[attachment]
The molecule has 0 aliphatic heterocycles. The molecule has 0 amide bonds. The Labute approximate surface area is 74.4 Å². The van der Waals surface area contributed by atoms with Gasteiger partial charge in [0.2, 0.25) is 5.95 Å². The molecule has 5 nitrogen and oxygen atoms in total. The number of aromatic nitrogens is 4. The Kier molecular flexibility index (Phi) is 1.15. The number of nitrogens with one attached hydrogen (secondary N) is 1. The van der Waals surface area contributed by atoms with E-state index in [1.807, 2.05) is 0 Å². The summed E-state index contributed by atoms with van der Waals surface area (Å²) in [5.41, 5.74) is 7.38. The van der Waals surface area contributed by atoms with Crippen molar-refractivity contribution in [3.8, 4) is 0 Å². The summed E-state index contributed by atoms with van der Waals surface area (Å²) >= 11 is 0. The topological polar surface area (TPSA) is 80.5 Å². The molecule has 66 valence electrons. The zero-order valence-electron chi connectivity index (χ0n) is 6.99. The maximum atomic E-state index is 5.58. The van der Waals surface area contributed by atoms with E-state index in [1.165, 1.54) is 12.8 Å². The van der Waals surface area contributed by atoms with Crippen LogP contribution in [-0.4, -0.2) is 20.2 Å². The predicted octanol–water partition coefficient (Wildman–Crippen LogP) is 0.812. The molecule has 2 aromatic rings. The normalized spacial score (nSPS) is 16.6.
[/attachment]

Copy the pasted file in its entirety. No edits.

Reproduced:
The molecule has 0 aliphatic heterocycles. The molecule has 0 amide bonds. The Labute approximate surface area is 74.4 Å². The van der Waals surface area contributed by atoms with Gasteiger partial charge in [0.2, 0.25) is 5.95 Å². The molecule has 5 nitrogen and oxygen atoms in total. The number of aromatic nitrogens is 4. The Kier molecular flexibility index (Phi) is 1.15. The number of nitrogens with one attached hydrogen (secondary N) is 1. The van der Waals surface area contributed by atoms with E-state index in [1.807, 2.05) is 0 Å². The summed E-state index contributed by atoms with van der Waals surface area (Å²) in [5.41, 5.74) is 7.38. The van der Waals surface area contributed by atoms with Crippen molar-refractivity contribution in [3.8, 4) is 0 Å². The summed E-state index contributed by atoms with van der Waals surface area (Å²) >= 11 is 0. The topological polar surface area (TPSA) is 80.5 Å². The molecule has 66 valence electrons. The zero-order valence-electron chi connectivity index (χ0n) is 6.99. The maximum atomic E-state index is 5.58. The van der Waals surface area contributed by atoms with E-state index in [1.165, 1.54) is 12.8 Å². The van der Waals surface area contributed by atoms with Crippen LogP contribution in [-0.4, -0.2) is 20.2 Å². The predicted octanol–water partition coefficient (Wildman–Crippen LogP) is 0.812. The molecule has 2 aromatic rings. The normalized spacial score (nSPS) is 16.6.